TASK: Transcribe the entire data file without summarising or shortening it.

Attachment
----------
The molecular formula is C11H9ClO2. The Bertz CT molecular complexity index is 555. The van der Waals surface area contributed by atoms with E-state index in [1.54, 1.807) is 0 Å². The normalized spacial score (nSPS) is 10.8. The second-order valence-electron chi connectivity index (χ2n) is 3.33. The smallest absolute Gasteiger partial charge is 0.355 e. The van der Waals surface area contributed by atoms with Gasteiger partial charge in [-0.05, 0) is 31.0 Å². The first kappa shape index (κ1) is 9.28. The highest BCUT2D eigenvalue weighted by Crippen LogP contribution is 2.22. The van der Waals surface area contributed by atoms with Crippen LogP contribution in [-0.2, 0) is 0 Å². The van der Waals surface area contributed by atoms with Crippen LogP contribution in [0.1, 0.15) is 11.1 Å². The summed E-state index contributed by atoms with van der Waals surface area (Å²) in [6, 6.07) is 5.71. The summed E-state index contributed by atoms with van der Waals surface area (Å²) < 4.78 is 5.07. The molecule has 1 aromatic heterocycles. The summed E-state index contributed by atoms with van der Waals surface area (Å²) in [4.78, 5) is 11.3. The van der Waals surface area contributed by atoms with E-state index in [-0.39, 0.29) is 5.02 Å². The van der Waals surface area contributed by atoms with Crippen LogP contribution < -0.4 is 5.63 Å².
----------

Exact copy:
The molecular formula is C11H9ClO2. The Bertz CT molecular complexity index is 555. The van der Waals surface area contributed by atoms with E-state index in [1.54, 1.807) is 0 Å². The normalized spacial score (nSPS) is 10.8. The second-order valence-electron chi connectivity index (χ2n) is 3.33. The smallest absolute Gasteiger partial charge is 0.355 e. The van der Waals surface area contributed by atoms with Gasteiger partial charge in [-0.05, 0) is 31.0 Å². The first kappa shape index (κ1) is 9.28. The highest BCUT2D eigenvalue weighted by Crippen LogP contribution is 2.22. The van der Waals surface area contributed by atoms with Crippen LogP contribution in [-0.2, 0) is 0 Å². The van der Waals surface area contributed by atoms with Crippen LogP contribution in [0.1, 0.15) is 11.1 Å². The summed E-state index contributed by atoms with van der Waals surface area (Å²) in [6, 6.07) is 5.71. The summed E-state index contributed by atoms with van der Waals surface area (Å²) < 4.78 is 5.07. The molecule has 1 aromatic heterocycles. The summed E-state index contributed by atoms with van der Waals surface area (Å²) in [4.78, 5) is 11.3. The van der Waals surface area contributed by atoms with E-state index in [-0.39, 0.29) is 5.02 Å². The van der Waals surface area contributed by atoms with Crippen LogP contribution < -0.4 is 5.63 Å².